Hyperparathyroidism is the effect of excess parathyroid hormone in the body. It can be primary, secondary or tertiary. There are many characteristic imaging features predominantly involving the skeletal system.
Increased levels of parathyroid hormone (PTH) lead to increased osteoclastic activity. The resultant bone resorption produces cortical thinning (subperiosteal resorption) and osteopaenia.
- primary hyperparathyroidism: a parathyroid adenoma is the commonest cause (≈80%) followed by parathyroid hyperplasia (≈15%) 2
- secondary hyperparathyroidism: a diffuse, adenomatous hyperplasia, renal osteodystrophy
- tertiary hyperparathyroidism: an autonomous parathyroid adenoma caused by the chronic overstimulation of hyperplastic glands in renal insufficiency
Both syndromes are associated with parathyroid hyperplasia.
- subperiosteal bone resorption: classically affects the radial aspects of the proximal and middle phalanges of the 2nd and 3rd fingers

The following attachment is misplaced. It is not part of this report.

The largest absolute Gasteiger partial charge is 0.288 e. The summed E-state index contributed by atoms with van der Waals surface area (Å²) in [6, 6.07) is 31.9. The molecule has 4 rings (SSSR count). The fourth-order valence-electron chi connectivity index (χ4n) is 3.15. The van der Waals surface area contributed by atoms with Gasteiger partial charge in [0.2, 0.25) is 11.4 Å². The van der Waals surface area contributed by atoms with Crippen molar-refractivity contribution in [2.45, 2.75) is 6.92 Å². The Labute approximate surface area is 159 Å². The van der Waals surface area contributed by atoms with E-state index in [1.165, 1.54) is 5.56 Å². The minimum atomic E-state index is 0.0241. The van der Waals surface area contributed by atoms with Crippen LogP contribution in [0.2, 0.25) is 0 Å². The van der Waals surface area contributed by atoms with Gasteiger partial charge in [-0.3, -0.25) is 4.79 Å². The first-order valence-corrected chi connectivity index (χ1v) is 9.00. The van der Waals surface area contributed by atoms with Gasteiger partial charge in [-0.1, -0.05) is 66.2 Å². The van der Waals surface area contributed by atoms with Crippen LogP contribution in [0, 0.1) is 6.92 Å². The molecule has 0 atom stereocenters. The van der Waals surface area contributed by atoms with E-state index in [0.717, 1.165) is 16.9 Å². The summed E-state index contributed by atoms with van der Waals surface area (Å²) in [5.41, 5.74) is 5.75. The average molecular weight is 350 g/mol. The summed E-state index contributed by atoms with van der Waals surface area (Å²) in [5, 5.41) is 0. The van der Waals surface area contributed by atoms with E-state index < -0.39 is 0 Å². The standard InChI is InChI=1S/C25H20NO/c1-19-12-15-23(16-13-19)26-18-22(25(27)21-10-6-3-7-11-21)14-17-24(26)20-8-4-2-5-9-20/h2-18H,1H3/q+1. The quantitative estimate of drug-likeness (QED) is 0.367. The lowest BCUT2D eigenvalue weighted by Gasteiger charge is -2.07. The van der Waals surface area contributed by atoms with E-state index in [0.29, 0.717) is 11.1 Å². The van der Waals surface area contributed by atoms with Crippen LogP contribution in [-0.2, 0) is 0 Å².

- rugger-jersey spine
- Brown tumours
- terminal tuft erosion
- Salt and pepper sign in skull (pepper pot skull)
- 1. Khan A, Bilezikian J. Primary hyperparathyroidism: pathophysiology and impact on bone. CMAJ. 2000;163 (2): 184-7. CMAJ (full text) - Free text at pubmed - Pubmed citation
- 2. Clark PB, Perrier ND, Morton KA. Detection of an intrathymic parathyroid adenoma using single-photon emission CT 99mTc sestamibi scintigraphy and CT. AJR Am J Roentgenol. 2005;184 (3): S16-8. AJR Am J Roentgenol (link) - Pubmed citation
- 3. Terai K, Nara H, Takakura K et-al. Vascular calcification and secondary hyperparathyroidism of severe chronic kidney disease and its relation to serum phosphate and calcium levels. Br. J. Pharmacol. 2009;156 (8): 1267-78. doi:10.1111/j.1476-5381.2008.00108.x - Free text at pubmed - Pubmed citation
Synonyms & Alternative Spellings
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